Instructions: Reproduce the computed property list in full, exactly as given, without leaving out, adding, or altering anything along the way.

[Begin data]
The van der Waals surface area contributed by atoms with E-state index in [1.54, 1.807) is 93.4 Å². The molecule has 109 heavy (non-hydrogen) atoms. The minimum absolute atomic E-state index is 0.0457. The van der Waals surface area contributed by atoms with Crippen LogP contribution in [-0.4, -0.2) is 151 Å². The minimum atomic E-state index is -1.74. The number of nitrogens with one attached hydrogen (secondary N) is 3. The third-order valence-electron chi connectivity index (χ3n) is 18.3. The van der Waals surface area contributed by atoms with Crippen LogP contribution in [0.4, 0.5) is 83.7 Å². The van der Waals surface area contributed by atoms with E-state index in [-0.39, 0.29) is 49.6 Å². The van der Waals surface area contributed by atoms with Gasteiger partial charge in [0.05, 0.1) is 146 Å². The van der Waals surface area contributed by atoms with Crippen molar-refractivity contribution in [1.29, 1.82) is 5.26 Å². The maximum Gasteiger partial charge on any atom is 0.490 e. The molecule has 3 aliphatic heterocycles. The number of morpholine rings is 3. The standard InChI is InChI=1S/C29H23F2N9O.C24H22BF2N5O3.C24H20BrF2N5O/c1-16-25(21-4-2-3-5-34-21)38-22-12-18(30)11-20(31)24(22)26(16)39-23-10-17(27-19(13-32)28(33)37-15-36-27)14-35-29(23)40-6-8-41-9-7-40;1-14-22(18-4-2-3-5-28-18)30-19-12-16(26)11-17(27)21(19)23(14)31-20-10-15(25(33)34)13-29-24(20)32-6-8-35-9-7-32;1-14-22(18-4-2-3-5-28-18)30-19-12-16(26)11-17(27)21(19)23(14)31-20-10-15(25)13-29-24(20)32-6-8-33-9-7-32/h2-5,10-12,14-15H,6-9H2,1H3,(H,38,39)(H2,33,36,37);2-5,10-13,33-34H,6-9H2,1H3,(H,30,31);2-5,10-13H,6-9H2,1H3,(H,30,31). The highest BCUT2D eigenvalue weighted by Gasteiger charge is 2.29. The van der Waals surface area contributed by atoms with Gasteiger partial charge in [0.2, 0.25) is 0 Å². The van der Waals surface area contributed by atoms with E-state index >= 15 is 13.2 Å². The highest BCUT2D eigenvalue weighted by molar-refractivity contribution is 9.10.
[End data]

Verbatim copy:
The van der Waals surface area contributed by atoms with E-state index in [1.54, 1.807) is 93.4 Å². The molecule has 109 heavy (non-hydrogen) atoms. The minimum absolute atomic E-state index is 0.0457. The van der Waals surface area contributed by atoms with Crippen LogP contribution in [-0.4, -0.2) is 151 Å². The minimum atomic E-state index is -1.74. The number of nitrogens with one attached hydrogen (secondary N) is 3. The third-order valence-electron chi connectivity index (χ3n) is 18.3. The van der Waals surface area contributed by atoms with Crippen LogP contribution in [0.4, 0.5) is 83.7 Å². The van der Waals surface area contributed by atoms with E-state index in [-0.39, 0.29) is 49.6 Å². The van der Waals surface area contributed by atoms with Gasteiger partial charge in [0.05, 0.1) is 146 Å². The van der Waals surface area contributed by atoms with Crippen molar-refractivity contribution in [1.29, 1.82) is 5.26 Å². The maximum Gasteiger partial charge on any atom is 0.490 e. The molecule has 3 aliphatic heterocycles. The number of morpholine rings is 3. The standard InChI is InChI=1S/C29H23F2N9O.C24H22BF2N5O3.C24H20BrF2N5O/c1-16-25(21-4-2-3-5-34-21)38-22-12-18(30)11-20(31)24(22)26(16)39-23-10-17(27-19(13-32)28(33)37-15-36-27)14-35-29(23)40-6-8-41-9-7-40;1-14-22(18-4-2-3-5-28-18)30-19-12-16(26)11-17(27)21(19)23(14)31-20-10-15(25(33)34)13-29-24(20)32-6-8-35-9-7-32;1-14-22(18-4-2-3-5-28-18)30-19-12-16(26)11-17(27)21(19)23(14)31-20-10-15(25)13-29-24(20)32-6-8-33-9-7-32/h2-5,10-12,14-15H,6-9H2,1H3,(H,38,39)(H2,33,36,37);2-5,10-13,33-34H,6-9H2,1H3,(H,30,31);2-5,10-13H,6-9H2,1H3,(H,30,31). The highest BCUT2D eigenvalue weighted by Gasteiger charge is 2.29. The van der Waals surface area contributed by atoms with Gasteiger partial charge in [0.2, 0.25) is 0 Å². The van der Waals surface area contributed by atoms with E-state index >= 15 is 13.2 Å². The highest BCUT2D eigenvalue weighted by molar-refractivity contribution is 9.10.